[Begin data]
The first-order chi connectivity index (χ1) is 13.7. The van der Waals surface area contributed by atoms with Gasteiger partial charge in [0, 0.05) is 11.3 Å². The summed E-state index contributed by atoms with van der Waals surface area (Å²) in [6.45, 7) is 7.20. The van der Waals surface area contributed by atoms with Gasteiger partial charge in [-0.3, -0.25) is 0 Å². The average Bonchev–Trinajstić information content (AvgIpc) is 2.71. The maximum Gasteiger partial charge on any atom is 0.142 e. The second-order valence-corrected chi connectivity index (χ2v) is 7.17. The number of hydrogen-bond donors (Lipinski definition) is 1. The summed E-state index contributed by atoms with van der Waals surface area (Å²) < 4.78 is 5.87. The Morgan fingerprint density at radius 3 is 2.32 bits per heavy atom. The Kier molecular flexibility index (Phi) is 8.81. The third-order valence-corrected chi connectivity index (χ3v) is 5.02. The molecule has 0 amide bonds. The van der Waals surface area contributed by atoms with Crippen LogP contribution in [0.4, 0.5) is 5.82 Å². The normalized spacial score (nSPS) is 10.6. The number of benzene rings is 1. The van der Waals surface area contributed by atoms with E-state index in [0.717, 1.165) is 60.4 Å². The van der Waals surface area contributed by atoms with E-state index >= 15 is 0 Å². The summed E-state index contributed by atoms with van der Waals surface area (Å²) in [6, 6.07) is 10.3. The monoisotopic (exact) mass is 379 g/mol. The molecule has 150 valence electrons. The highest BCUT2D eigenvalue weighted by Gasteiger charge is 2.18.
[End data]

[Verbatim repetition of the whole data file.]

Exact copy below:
The first-order chi connectivity index (χ1) is 13.7. The van der Waals surface area contributed by atoms with Gasteiger partial charge in [0, 0.05) is 11.3 Å². The summed E-state index contributed by atoms with van der Waals surface area (Å²) in [6.45, 7) is 7.20. The van der Waals surface area contributed by atoms with Gasteiger partial charge in [-0.3, -0.25) is 0 Å². The average Bonchev–Trinajstić information content (AvgIpc) is 2.71. The maximum Gasteiger partial charge on any atom is 0.142 e. The second-order valence-corrected chi connectivity index (χ2v) is 7.17. The number of hydrogen-bond donors (Lipinski definition) is 1. The summed E-state index contributed by atoms with van der Waals surface area (Å²) < 4.78 is 5.87. The Morgan fingerprint density at radius 3 is 2.32 bits per heavy atom. The Kier molecular flexibility index (Phi) is 8.81. The third-order valence-corrected chi connectivity index (χ3v) is 5.02. The molecule has 0 amide bonds. The van der Waals surface area contributed by atoms with Crippen LogP contribution in [0.4, 0.5) is 5.82 Å². The normalized spacial score (nSPS) is 10.6. The number of benzene rings is 1. The van der Waals surface area contributed by atoms with E-state index in [0.717, 1.165) is 60.4 Å². The van der Waals surface area contributed by atoms with E-state index >= 15 is 0 Å². The summed E-state index contributed by atoms with van der Waals surface area (Å²) in [6, 6.07) is 10.3. The monoisotopic (exact) mass is 379 g/mol. The molecule has 150 valence electrons. The highest BCUT2D eigenvalue weighted by Gasteiger charge is 2.18.